In an earlier column, I wrote that Joe Biden might become the only Democratic candidate whose worldview was based on actual knowledge rather than projections from domestic affairs. That has proved to be premature, for Moulton has devoted his congressional tenure to the almost archaic fields of weapons procurement, veterans affairs, and national security. He is a China hawk of a serious type. In a speech at the Brookings Institution this year, Moulton observed that the United States was “investing 16 times more” in aircraft carriers than in cyberwarfare, thus locking itself into a 20th-century response to China, its chief 21st-century rival. He proposed a “NATO in the Pacific” while acknowledging that America does not have the same ties to its Asian allies that it has (or had) to its European ones.

And what of Mayor Pete, the one candidate of the three who has a more than infinitesimal chance of winning the nomination? We cannot say what lessons he has drawn from the battlefield because he has not chosen to tell us. In an editorial in the local paper written after returning from his stint in Afghanistan, he sagely observed that Afghan children, “though orphaned by the conflict, were no different than children at home in South Bend.”

Buttigieg has taken a few very cautious steps into the deep waters of security policy. He has criticized the conduct of “endless war” without Congressional authorization. But unlike the signatories of a petition pledging to end the “forever wars” of the post-9/11 period, including Bernie Sanders and Elizabeth Warren, Buttigieg argues that the United States should not withdraw all troops from Afghanistan absent a peace plan and assurances that the country will not descend into anarchy. He has warned against the reckless use of force in places like Venezuela, though that is not a stand that constitutes a profile in courage.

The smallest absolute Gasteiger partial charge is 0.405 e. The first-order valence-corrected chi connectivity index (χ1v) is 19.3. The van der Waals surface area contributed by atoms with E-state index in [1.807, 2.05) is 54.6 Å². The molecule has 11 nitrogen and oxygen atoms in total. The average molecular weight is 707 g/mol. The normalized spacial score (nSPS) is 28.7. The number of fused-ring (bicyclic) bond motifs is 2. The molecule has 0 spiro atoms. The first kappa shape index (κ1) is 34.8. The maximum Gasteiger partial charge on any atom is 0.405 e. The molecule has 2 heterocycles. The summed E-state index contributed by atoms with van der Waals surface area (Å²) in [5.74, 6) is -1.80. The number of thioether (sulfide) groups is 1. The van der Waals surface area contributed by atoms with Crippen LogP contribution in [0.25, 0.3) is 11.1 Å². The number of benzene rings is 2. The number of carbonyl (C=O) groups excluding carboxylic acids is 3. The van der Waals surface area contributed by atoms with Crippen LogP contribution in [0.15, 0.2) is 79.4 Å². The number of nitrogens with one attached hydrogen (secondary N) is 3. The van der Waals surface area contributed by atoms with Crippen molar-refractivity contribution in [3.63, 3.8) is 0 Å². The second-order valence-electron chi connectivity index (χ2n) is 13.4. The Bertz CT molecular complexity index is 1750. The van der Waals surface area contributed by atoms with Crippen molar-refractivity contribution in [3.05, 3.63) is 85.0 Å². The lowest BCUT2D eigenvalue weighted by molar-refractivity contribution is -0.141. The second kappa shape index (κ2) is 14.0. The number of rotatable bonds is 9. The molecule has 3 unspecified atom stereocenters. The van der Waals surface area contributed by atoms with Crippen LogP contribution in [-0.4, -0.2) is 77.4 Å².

As a thoughtful person who speaks a great many languages–including, significantly Arabic–Buttigieg surely has given some thought to global affairs, but mayors of small Midwestern cities don’t have much reason to express themselves on the subject. Those seven months in Afghanistan may have had a less formative effect on Buttigieg’s thinking than his seven years as mayor or even his three years as a consultant at McKinsey.

Strictly as a political matter, both Gabbard’s anti-militarism and Buttigieg’s studied vagueness are likely to appeal to Democratic primary voters more than Moulton’s tempered faith in U.S. power. Gabbard and Moulton both want to talk about foreign policy and national security—albeit from opposite directions—and an electorate consumed with domestic affairs, and with hatred of Donald Trump, is likely to tune out both of them. Like most other candidates, Buttigieg rarely even discusses the world beyond the country’s borders. That probably speaks well for his instincts.

But a presidential campaign offers a moment to air the big questions—and not just about health care and student loans. If Democrats dismiss Barack Obama’s as well as Bush’s response to terrorism and civil strife in the Middle East as “the forever wars,” self-evidently misconceived and never to be repeated, what instruments do they propose to deploy in the face of collapsing states and ruthless dictators? International law? Can power, including military power, ever be a force for good? At least, or so one hopes, Biden and Moulton can force that conversation.

Remarkably, Moulton is given the very last words on the state of Iraq, circa 2007, in No End in Sight. Looking straight at the camera with a fervent glint in his brown eyes, he says, “Are you telling me that’s the best America can do? No. Don’t tell me that. Don’t tell the Marines who fought for a month in Najaf that. Don’t tell the Marines who are still fighting every day in Fallujah that that’s the best America can do. That makes me angry.”

James Traub is a regular contributor to Foreign Policy, a nonresident fellow at New York University’s Center on International Cooperation, and author of the book What Was Liberalism? The Past, Present and Promise of A Noble Idea.